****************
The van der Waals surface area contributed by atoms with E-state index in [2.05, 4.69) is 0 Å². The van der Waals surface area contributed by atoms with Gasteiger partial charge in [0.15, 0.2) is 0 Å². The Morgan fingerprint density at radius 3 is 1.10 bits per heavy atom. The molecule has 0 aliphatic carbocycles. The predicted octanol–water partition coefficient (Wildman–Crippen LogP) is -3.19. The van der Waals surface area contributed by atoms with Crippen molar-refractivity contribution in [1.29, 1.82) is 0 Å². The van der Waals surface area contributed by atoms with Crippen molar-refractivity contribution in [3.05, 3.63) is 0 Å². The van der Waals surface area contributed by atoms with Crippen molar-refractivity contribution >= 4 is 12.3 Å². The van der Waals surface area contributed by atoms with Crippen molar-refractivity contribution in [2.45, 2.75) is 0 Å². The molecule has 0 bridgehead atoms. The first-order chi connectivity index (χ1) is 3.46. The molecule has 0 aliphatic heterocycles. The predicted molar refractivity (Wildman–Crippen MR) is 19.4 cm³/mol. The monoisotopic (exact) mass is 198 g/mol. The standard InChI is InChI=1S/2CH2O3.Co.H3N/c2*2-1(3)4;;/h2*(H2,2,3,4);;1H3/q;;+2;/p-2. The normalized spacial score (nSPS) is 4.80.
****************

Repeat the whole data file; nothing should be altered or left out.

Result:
The van der Waals surface area contributed by atoms with E-state index in [2.05, 4.69) is 0 Å². The van der Waals surface area contributed by atoms with Gasteiger partial charge in [0.15, 0.2) is 0 Å². The Morgan fingerprint density at radius 3 is 1.10 bits per heavy atom. The molecule has 0 aliphatic carbocycles. The predicted octanol–water partition coefficient (Wildman–Crippen LogP) is -3.19. The van der Waals surface area contributed by atoms with Crippen molar-refractivity contribution in [1.29, 1.82) is 0 Å². The van der Waals surface area contributed by atoms with Crippen molar-refractivity contribution in [3.05, 3.63) is 0 Å². The van der Waals surface area contributed by atoms with Crippen molar-refractivity contribution >= 4 is 12.3 Å². The van der Waals surface area contributed by atoms with Crippen molar-refractivity contribution in [2.45, 2.75) is 0 Å². The molecule has 0 bridgehead atoms. The first-order chi connectivity index (χ1) is 3.46. The molecule has 0 aliphatic heterocycles. The predicted molar refractivity (Wildman–Crippen MR) is 19.4 cm³/mol. The monoisotopic (exact) mass is 198 g/mol. The standard InChI is InChI=1S/2CH2O3.Co.H3N/c2*2-1(3)4;;/h2*(H2,2,3,4);;1H3/q;;+2;/p-2. The normalized spacial score (nSPS) is 4.80.